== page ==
Older homes have concrete tiles;
newer homes use perforated plastic
pipe. Interior tiles receive water
from exterior drain tiles via
bleeders through the footings.
Interior tiles route the water to a
sump pump. To keep water out of the
rest of the basement, a thin coating
of tar or damp proofing is applied
to the outside of the foundation
when the house is built. Block
basement walls are “backplastered“
with a thin concrete coating on the
outside, under the damp proofing.
If you have
poor surface drainage or problems with
gutters and downspouts, you are inviting
rainwater into your basement. Drainage
systems are not designed to handle excessive
surface water. If water floods around your
basement, water will come in.
Your house may
have a sump pump. A sump pump is designed to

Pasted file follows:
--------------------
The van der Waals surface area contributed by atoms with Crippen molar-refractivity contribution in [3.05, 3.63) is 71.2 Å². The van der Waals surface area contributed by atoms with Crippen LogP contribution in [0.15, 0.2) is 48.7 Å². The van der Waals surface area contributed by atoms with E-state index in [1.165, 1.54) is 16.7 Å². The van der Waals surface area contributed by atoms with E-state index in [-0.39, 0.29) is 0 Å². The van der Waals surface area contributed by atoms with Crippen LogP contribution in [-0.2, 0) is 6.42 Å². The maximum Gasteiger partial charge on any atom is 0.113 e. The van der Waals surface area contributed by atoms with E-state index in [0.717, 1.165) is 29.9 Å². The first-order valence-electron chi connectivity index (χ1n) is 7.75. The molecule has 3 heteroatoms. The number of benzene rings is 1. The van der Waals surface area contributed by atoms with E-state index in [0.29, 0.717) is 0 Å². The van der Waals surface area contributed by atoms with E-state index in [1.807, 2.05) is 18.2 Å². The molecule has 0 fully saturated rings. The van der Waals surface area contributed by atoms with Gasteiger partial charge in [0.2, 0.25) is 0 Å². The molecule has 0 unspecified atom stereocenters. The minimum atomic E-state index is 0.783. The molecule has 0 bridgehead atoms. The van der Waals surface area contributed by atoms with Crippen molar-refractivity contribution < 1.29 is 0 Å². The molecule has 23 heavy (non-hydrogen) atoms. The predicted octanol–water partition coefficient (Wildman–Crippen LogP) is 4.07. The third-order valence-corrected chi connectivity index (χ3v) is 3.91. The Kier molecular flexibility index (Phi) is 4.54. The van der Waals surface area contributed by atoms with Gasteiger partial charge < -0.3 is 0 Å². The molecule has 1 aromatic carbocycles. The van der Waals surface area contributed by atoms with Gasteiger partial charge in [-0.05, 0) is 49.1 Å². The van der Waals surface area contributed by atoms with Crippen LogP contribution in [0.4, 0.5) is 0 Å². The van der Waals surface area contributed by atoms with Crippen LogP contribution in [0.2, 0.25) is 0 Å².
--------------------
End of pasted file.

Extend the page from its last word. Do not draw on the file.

collect the water from your basement drain
tile system. Water can back up from this
sump pump if the electrical power goes out,
the flow is too great, the discharge is
blocked, or the pump malfunctions.
This storm water may overflow the sump pump,
run down the floor drain into the sanitary
sewer, and/or flood your basement.
leak into your basement because of poor
surface grading or problems with gutters,
downspouts, and sump pump discharges. Leaks
can also be caused by problems with the
palmer valve, drain tile, storm sewer lines,
or window wells.
1) Keep gutters
clean, and direct
them away from the
Grade soft surfaces.
3) Grade the soil
around window wells
to direct water
the palmer valve.
5) Check the sump
6) Look for
gaps and cracks in
for cracks in poured
concrete walls or
Check for problems
storm drain lines.
lines and tiles.
11) Watch for roots
in the sump pump
crock and drain
are simple and can
help prevent small
Call today to have a Certified Technician
help solve your problems.